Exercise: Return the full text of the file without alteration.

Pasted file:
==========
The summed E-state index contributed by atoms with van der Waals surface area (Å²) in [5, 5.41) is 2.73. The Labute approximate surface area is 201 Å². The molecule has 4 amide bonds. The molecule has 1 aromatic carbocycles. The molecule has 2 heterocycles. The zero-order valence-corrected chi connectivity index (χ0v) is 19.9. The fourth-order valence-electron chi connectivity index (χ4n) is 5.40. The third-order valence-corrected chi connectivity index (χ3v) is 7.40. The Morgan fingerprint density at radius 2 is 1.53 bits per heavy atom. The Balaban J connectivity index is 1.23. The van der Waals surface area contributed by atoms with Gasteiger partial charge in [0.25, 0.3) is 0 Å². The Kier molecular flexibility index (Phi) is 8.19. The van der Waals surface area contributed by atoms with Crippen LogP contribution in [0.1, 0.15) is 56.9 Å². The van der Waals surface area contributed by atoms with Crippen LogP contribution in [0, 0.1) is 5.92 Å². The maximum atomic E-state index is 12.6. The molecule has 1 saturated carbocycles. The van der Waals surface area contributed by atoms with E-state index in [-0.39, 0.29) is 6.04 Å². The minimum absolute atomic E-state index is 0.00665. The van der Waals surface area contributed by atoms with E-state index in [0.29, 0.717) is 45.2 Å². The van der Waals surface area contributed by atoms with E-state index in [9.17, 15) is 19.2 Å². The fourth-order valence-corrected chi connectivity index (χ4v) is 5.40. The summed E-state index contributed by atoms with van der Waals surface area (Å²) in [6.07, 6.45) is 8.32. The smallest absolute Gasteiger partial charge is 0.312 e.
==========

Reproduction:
The summed E-state index contributed by atoms with van der Waals surface area (Å²) in [5, 5.41) is 2.73. The Labute approximate surface area is 201 Å². The molecule has 4 amide bonds. The molecule has 1 aromatic carbocycles. The molecule has 2 heterocycles. The zero-order valence-corrected chi connectivity index (χ0v) is 19.9. The fourth-order valence-electron chi connectivity index (χ4n) is 5.40. The third-order valence-corrected chi connectivity index (χ3v) is 7.40. The Morgan fingerprint density at radius 2 is 1.53 bits per heavy atom. The Balaban J connectivity index is 1.23. The van der Waals surface area contributed by atoms with Gasteiger partial charge in [0.25, 0.3) is 0 Å². The Kier molecular flexibility index (Phi) is 8.19. The van der Waals surface area contributed by atoms with Crippen LogP contribution in [0.1, 0.15) is 56.9 Å². The van der Waals surface area contributed by atoms with Crippen LogP contribution in [0, 0.1) is 5.92 Å². The maximum atomic E-state index is 12.6. The molecule has 1 saturated carbocycles. The van der Waals surface area contributed by atoms with E-state index in [-0.39, 0.29) is 6.04 Å². The minimum absolute atomic E-state index is 0.00665. The van der Waals surface area contributed by atoms with E-state index in [0.29, 0.717) is 45.2 Å². The van der Waals surface area contributed by atoms with E-state index in [9.17, 15) is 19.2 Å². The fourth-order valence-corrected chi connectivity index (χ4v) is 5.40. The summed E-state index contributed by atoms with van der Waals surface area (Å²) in [6.07, 6.45) is 8.32. The smallest absolute Gasteiger partial charge is 0.312 e.